# Logic CPSC 386 Artificial Intelligence Ellen Walker Hiram College.

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Logic CPSC 386 Artificial Intelligence Ellen Walker Hiram College

Knowledge Based Agents Representation –How is the knowledge stored by the agent? –Procedural vs. Declarative Reasoning –How is the knowledge used… To solve a problem? To generate more knowledge? Generic Functions –TELL (add a fact to the knowledge base) –ASK (get next action based on info in KB)

Hunt the Wumpus Game is played in a MxN grid One player, one wumpus, one or more pits Goal: find gold while avoiding wumpus and pits Percepts: –Glitter (gold is in this square) –Stench (wumpus is within 1 square N,E,S,W) –Breeze (pit is within 1 square N, E, S, W)

Wumpus Example stench[Wumpus]stench Glitter [gold] stench, breeze [start]breeze[Pit]breeze

Examples of reasoning If the player is in square (1, 0) and the percept is breeze, then there must be a pit in (0,0) or a pit in (2,0) or a pit in (1,1). If the player is in (0,0) [and still alive], there is not a pit in (0,0). If there is no breeze in (0,0), there is no pit in (0,1) If there is also no breeze in (0,1) then there is no pit in (1,1). Therefore, there must be a pit in (2,0)

Formalizing Reasoning Information is represented in sentences, which must have correct syntax ( 1 + 2 ) * 7 = 21 vs. 2 ) + 7 = * ( 1 21 The meaning of a sentence (semantics) defines its truth in each model (possible world) One sentence entails another sentence if the second one follows logically from the first; i.e. every model that has the first true, also has the second true. Inference is the process of deriving a specific sentence from a KB (where the sentence must be entailed by the KB)

Desirable properties of an inference algorithm Soundness –Only sentences that are entailed by a KB will be derived by the inference algorithm Completeness –Every sentence that is entailed by a KB will be derived by the inference algorithm (eventually) If these properties are true, then every sentence derived from a true KB will be true in the world. –All reasoning can be done in a model, not the world!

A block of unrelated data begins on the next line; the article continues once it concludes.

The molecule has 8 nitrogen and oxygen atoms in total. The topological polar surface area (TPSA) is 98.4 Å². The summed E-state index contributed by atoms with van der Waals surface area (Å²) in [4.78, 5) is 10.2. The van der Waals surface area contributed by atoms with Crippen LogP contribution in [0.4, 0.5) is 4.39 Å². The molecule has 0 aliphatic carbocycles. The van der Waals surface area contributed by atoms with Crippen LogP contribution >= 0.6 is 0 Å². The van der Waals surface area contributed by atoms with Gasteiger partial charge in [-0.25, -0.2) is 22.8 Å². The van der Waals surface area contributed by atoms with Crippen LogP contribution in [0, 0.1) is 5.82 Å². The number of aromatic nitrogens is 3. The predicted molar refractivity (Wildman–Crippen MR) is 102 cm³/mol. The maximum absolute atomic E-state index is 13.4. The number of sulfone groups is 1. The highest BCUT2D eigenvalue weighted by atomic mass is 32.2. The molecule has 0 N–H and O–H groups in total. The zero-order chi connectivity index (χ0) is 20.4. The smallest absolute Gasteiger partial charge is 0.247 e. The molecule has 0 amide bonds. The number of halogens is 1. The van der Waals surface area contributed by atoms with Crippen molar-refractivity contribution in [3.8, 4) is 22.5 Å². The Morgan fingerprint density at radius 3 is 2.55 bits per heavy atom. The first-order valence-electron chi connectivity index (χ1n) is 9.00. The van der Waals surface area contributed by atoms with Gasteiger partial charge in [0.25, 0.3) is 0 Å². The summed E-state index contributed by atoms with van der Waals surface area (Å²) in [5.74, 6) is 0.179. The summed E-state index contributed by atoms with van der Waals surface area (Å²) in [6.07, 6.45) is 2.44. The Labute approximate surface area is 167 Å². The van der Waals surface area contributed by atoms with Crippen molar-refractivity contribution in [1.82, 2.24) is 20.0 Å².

Propositional Logic Syntax: Sentence -> true, false, P, Q, R …primitive sent.  sentencenot ( sentence  sentence )and ( sentence  sentence )or ( sentence  sentence )implies (if) ( sentence  sentence )if & only if (iff) ( sentence ) Note: propositional logic can be directly implemented in hardware using logic gates for operations

Propositional Logic Sentences If there is a pit at [1,1], there is a breeze at [1,0] P 11  B 10 There is a breeze at [2,2], if and only if there is a pit in the neighborhood B 22  ( P 21  P 23  P 12  P 32 ) There is no breeze at [2,2]  B 22

Propositional Logic Inference Question: Does KB entail S? Method 1: Truth Table Entailment –Construct a truth table whose columns are all propositions used in the sentences in KB. –If S is true everywhere all sentences in KB are true, then KB entails S (otherwise not) Method 2: Proof –Proof by deduction –Proof by contradiction –Etc.

Truth Table Entailment ABC A  BA  CB  C FFFFFF FFTFFF FTFFFF FTTFFT TFFFFF TFTFTF TTFTFF TTTTTT A,B, Entails A  B A^C, C does not entail B  C

Truth Table Entailment is… Sound –by definition, since it directly implements the definition of entailment Complete –Only when the KB (and therefore the truth table) is finite Time consuming –The truth table size is 2 number of statements, and we have to check every row!

Rules for Deductive Proofs Modus Ponens –Given: S1  S2 and S1, derive S2 And-elimination –Given: S1  S2, derive S1 –Given: S1  S2, derive S2 DeMorgan’s Law –Given  ( A  B) derive  A   B –Given  ( A  B) derive  A   B More on p. 210

Example Proof by Deduction Knowledge S1: B 22  ( P 21  P 23  P 12  P 32 )rule S2:  B 22 observation Inferences S3: (B 22  (P 21  P 23  P 12  P 32 ))  ((P 21  P 23  P 12  P 32 )  B 22 ) [S1,bi elim] S4: ((P 21  P 23  P 12  P 32 )  B 22 ) [S3, and elim] S5: (  B 22   ( P 21  P 23  P 12  P 32 )) [contrapos] S6:  (P 21  P 23  P 12  P 32 ) [S2,S6, MP] S7:  P 21   P 23   P 12   P 32 [S6, DeMorg]